3:42 PM  
Blogger Tim Wirth said...

Eph 5:11
"Have nothing to do with the fruitless deeds of darkness, but rather expose them."

5:18 PM  
Blogger Tim Wirth said...

PS Dan Kimball promotes occult practices. I will continue to expose these practices.

5:19 PM  
Blogger Missoula Boy said...

I see Ephesians 5 speaking of Christian accountability. I'm not clear that verse 11 is a command to expose things in the world, rather a warning to Christians to expose the fruitless deeds of darkness in one another. I'm not familiar with Dan Kimball, but I'm careful to not to look at the problems of someone else and hold them in contempt, rather to work on myself. Thus giving the world an example to follow.

6:32 PM  
Blogger Tim Wirth said...

What we do here is point out error and how it conflicts with scripture. You of course have the freedom here to disagree.
With all respect why comment on a Dan Kimball post if you dont know anything about Dan Kimball?
I know people think we are being mean when we point out error that comes with the territory. But I find that scripture calls us to do this. Paul did it all the time (not that Im any comparison to Paul).
So I appreciate your thoughts but we expose many things that have to do with people who call themselves Christian but by their fruit it shows they are not.
The scripture has a lot to say about false brethern and what to do concerning that. perhaps that would be a interesting course of study for you.
I however do agree that we should be good stewards over everything that God has given us. Many false Emergent teachers just hide behind the green agenda to gain your trust and expose you to a even more hideous agenda, which is coming.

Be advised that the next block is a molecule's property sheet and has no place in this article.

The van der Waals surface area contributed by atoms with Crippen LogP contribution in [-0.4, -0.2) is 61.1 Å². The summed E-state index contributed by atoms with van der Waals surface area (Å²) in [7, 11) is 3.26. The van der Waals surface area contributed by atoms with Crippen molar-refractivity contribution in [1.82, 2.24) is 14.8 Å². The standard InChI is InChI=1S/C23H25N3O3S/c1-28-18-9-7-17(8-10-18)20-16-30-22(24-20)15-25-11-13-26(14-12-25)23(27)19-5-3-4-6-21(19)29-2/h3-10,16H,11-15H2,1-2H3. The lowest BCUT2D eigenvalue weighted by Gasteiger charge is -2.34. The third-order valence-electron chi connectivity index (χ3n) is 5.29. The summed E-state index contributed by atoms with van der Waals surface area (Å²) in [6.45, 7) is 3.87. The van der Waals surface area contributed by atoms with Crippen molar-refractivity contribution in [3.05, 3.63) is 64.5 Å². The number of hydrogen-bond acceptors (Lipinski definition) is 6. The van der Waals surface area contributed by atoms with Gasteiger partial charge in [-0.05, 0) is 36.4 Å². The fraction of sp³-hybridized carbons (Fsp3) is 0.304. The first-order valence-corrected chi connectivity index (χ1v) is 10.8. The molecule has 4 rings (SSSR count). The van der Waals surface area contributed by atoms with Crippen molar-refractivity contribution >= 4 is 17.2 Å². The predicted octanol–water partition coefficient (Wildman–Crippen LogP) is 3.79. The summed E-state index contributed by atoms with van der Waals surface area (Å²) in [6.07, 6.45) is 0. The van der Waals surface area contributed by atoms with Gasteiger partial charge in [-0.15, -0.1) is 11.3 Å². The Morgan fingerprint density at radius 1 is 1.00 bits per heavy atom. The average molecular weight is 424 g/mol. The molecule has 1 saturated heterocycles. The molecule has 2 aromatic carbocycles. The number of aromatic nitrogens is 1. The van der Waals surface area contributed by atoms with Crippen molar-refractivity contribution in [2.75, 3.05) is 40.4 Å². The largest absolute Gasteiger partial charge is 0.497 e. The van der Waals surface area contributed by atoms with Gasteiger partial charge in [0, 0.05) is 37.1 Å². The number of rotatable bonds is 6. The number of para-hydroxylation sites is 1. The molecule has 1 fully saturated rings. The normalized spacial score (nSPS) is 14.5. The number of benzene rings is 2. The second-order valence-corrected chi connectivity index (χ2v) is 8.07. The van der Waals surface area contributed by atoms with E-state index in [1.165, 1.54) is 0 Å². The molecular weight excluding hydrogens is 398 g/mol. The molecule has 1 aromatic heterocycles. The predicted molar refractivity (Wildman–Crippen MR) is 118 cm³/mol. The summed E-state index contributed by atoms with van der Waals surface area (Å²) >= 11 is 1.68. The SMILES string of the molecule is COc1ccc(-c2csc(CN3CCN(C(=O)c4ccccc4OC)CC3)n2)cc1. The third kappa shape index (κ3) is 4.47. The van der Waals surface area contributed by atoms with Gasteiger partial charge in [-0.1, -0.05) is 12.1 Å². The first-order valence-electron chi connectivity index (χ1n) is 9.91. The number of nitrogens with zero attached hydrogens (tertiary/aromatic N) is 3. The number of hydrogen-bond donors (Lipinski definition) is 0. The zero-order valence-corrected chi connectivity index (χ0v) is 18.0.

And again I do appreciate your comments.

2:48 PM  
Blogger Missoula Boy said...

Hi Tim,

Thanks again for the follow up. I follow posting that include references to Brian McLaren. I think he does a good job and is trying to do Godly things to save the planet until Jesus returns. Thanks for the open dialogue.

3:28 PM  
Blogger Tim Wirth said...

Even if we disagree your thoughts and comments are welcome here my friend.

3:44 PM  
Blogger Rufus said...

I just read this book. I have a pretty conservative view of the scriptures, but I wasn't as offended as you seem to be of his theology. In fact, in the book he argued very solidly that we should not water down the truth, but that our approach needs to be centered on Christ and not the typical argumentative, won't listen to other view points kind of take that most non-christians have of those who are Christ followers. He also states that most people who described Christians as homophobic, etc really didn't know any Christians who treated them personally the way they claim they view us which says non-christians are believing a stereotype that doesn't always match reality.

I think there must be balance between our theology (truth) and our application of it (grace) as John 1 says of Christ (he was full of grace and truth). Dan Kimball seems to be arguing to keep our truth and never back down from it, but lets change how we approach non-christians with that truth to make it easier to make connections. People view Jesus in a variety of ways...our job is to show them the biblical jesus in our actions as a way to introduce them to the Jesus of the scriptures. When they study God's word, the Holy Spirit is able to convict, and mold their heart to a place of where they put their faith in Christ and seek to be more like Jesus of the Bible vs. the Jesus of pop-culture. Overall, a good book...a challenging book, but I'd advise we look at what he might be right about and filter that through the scripture like the Bereans did. They took everything back to God's word. Dan Kimball's words are not the gospel, or spirit-inspired revelation, but they contain some sobering truth that we would do well to consider. That's my take on this book!

5:32 PM